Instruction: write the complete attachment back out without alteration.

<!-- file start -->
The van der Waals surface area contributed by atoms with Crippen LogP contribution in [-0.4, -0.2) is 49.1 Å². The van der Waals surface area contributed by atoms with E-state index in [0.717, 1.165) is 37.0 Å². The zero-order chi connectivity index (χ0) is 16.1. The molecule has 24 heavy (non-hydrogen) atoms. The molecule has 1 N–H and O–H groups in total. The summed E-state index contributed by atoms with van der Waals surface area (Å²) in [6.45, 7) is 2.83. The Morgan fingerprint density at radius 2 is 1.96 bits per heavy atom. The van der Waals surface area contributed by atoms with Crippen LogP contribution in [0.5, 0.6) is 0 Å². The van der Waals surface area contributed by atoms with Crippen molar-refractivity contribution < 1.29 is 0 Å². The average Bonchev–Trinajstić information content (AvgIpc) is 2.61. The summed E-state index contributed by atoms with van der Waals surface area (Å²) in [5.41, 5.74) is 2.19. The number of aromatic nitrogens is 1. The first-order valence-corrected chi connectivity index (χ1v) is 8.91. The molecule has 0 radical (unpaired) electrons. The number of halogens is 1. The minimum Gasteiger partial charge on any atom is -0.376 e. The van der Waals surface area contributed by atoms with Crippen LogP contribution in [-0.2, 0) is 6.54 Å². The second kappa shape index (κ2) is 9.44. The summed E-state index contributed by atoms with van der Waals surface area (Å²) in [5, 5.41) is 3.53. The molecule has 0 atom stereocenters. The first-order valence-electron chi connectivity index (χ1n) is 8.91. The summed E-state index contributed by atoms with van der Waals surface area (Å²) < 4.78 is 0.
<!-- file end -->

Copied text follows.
The van der Waals surface area contributed by atoms with Crippen LogP contribution in [-0.4, -0.2) is 49.1 Å². The van der Waals surface area contributed by atoms with E-state index in [0.717, 1.165) is 37.0 Å². The zero-order chi connectivity index (χ0) is 16.1. The molecule has 24 heavy (non-hydrogen) atoms. The molecule has 1 N–H and O–H groups in total. The summed E-state index contributed by atoms with van der Waals surface area (Å²) in [6.45, 7) is 2.83. The Morgan fingerprint density at radius 2 is 1.96 bits per heavy atom. The van der Waals surface area contributed by atoms with Crippen LogP contribution in [0.5, 0.6) is 0 Å². The van der Waals surface area contributed by atoms with Crippen molar-refractivity contribution < 1.29 is 0 Å². The average Bonchev–Trinajstić information content (AvgIpc) is 2.61. The summed E-state index contributed by atoms with van der Waals surface area (Å²) in [5.41, 5.74) is 2.19. The number of aromatic nitrogens is 1. The first-order valence-corrected chi connectivity index (χ1v) is 8.91. The molecule has 0 radical (unpaired) electrons. The number of halogens is 1. The minimum Gasteiger partial charge on any atom is -0.376 e. The van der Waals surface area contributed by atoms with Crippen LogP contribution in [-0.2, 0) is 6.54 Å². The second kappa shape index (κ2) is 9.44. The summed E-state index contributed by atoms with van der Waals surface area (Å²) in [5, 5.41) is 3.53. The molecule has 0 atom stereocenters. The first-order valence-electron chi connectivity index (χ1n) is 8.91. The summed E-state index contributed by atoms with van der Waals surface area (Å²) < 4.78 is 0.